Textbook publishers say they have been left in the dark about why their mathematics books were rejected by the Florida Department of Education, with the state claiming the textbooks sought to "indoctrinate" students.
ABC News contacted the eight publishers who were rejected on the basis of "special subjects" -- including critical race theory, a discipline often practiced in higher education that analyzes the role of racism in U.S. legal systems.
Other "special subjects" included Common Core education standards, as well as Social-Emotional Learning (SEL) techniques. SEL is a practice that infuses social and emotional development skills with various school subjects.
Several companies say they've not yet heard from the state about the reasoning behind the rejections or how they implemented said "special subjects" in their textbooks.
The Florida Department of Education says that since some content is copyrighted, it is unable to publicly release examples about the reasons textbooks were rejected. However, they released examples that were given to the department that show statistics on racism, mentions of social awareness and discussions on emotional learning frameworks.
Florida has rejected almost 41% of the textbooks submitted for the upcoming school year, the department said in a statement last week.
For grades K-5, 71% of materials were rejected. In grades 6 through 8, 20% were rejected. In grades 9 through 12, 35% were rejected, according to the department.
The state Department of Education says that 21% of all rejected books incorporated "prohibited topics" or "unsolicited strategies," including apparent instances of critical race theory.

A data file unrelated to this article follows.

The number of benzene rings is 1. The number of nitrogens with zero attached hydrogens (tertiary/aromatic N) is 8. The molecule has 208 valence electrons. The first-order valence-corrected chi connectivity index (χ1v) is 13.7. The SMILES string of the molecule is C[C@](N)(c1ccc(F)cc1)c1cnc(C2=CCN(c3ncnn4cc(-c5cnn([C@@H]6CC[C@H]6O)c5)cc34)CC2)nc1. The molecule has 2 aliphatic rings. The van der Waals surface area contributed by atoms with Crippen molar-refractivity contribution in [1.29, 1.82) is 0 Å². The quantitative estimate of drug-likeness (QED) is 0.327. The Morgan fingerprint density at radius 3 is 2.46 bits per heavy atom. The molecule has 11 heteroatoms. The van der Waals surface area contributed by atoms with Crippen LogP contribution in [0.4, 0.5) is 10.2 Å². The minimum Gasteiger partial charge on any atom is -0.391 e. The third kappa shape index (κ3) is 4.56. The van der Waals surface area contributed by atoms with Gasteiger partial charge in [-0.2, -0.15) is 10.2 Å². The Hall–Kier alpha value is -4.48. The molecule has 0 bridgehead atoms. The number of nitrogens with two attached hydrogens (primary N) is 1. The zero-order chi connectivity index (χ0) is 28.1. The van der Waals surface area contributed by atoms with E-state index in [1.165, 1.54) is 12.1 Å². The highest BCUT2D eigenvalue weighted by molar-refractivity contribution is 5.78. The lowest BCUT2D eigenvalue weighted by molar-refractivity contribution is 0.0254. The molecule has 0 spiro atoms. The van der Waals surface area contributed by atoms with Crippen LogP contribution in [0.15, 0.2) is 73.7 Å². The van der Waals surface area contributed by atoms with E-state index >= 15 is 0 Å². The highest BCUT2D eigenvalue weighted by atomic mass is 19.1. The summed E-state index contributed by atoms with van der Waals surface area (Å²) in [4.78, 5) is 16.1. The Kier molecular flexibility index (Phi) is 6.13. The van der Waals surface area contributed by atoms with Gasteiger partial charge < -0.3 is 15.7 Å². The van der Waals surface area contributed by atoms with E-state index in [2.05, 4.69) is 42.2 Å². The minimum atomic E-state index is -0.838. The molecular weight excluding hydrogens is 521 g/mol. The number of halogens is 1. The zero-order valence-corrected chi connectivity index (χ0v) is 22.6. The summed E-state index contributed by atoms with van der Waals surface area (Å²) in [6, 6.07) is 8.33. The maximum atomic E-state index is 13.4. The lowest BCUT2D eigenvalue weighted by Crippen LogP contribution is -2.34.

In June 2021, the department sent an addendum to the bid specifications for mathematics textbooks to these publishers.
"In an effort to make sure Florida students have the highest quality instructional materials, we are advising publishers and school districts to not incorporate unsolicited strategies, such as social emotional learning and culturally responsive teaching," the letter stated.
Some of the biggest textbook publishers in the country were later included in the long list of rejections, including McGraw Hill, Cengage Learning, Savvas Learning Company -- formerly known as Pearson K12 Learning -- and Macmillan Learning.
“Savvas has a long and successful track record of working with the Florida Department of Education to ensure that our instructional materials deliver high-quality, research-based pedagogy designed intentionally to align with the current Florida standards for mathematics," a Savvas spokesperson told ABC News.
Several of the companies said they are not clear as to what needs to be fixed or how they broached "special subjects" against the state's wishes.
"At Macmillan Learning, everything we do is in service of our common goal with educators -- to see students succeed," a Macmillan Learning spokesperson told ABC News.
"We were surprised and disappointed to learn that a statistics text from Bedford, Freeman & Worth Publishers (the Advanced Placement and 9-12 High School division of Macmillan Learning) was not on the approved list of titles from the State of Florida with no explanation," the spokesperson said.
The spokesperson said the company's "Statistics and Probabilities with Applications" textbook received "considerable demand from districts and schools throughout the state" and earned a high score of 4.6 out of 5 on Florida’s Subject-Specific Standards Score.
Publishers now must appeal this decision, or revise the submissions to meet Florida's expectations.
Some teachers may be limited in how many books they can choose from. From the latest list of approved books, grades K-2 teachers seemingly only have one book they can choose.
Florida Gov. Ron DeSantis slammed publishers for the alleged inclusion of certain subjects.
“It seems that some publishers attempted to slap a coat of paint on an old house built on the foundation of Common Core, and indoctrinating concepts like race essentialism, especially, bizarrely, for elementary school students,” DeSantis said in the announcement of rejected books.
ABC News' Will McDuffie contributed to this report.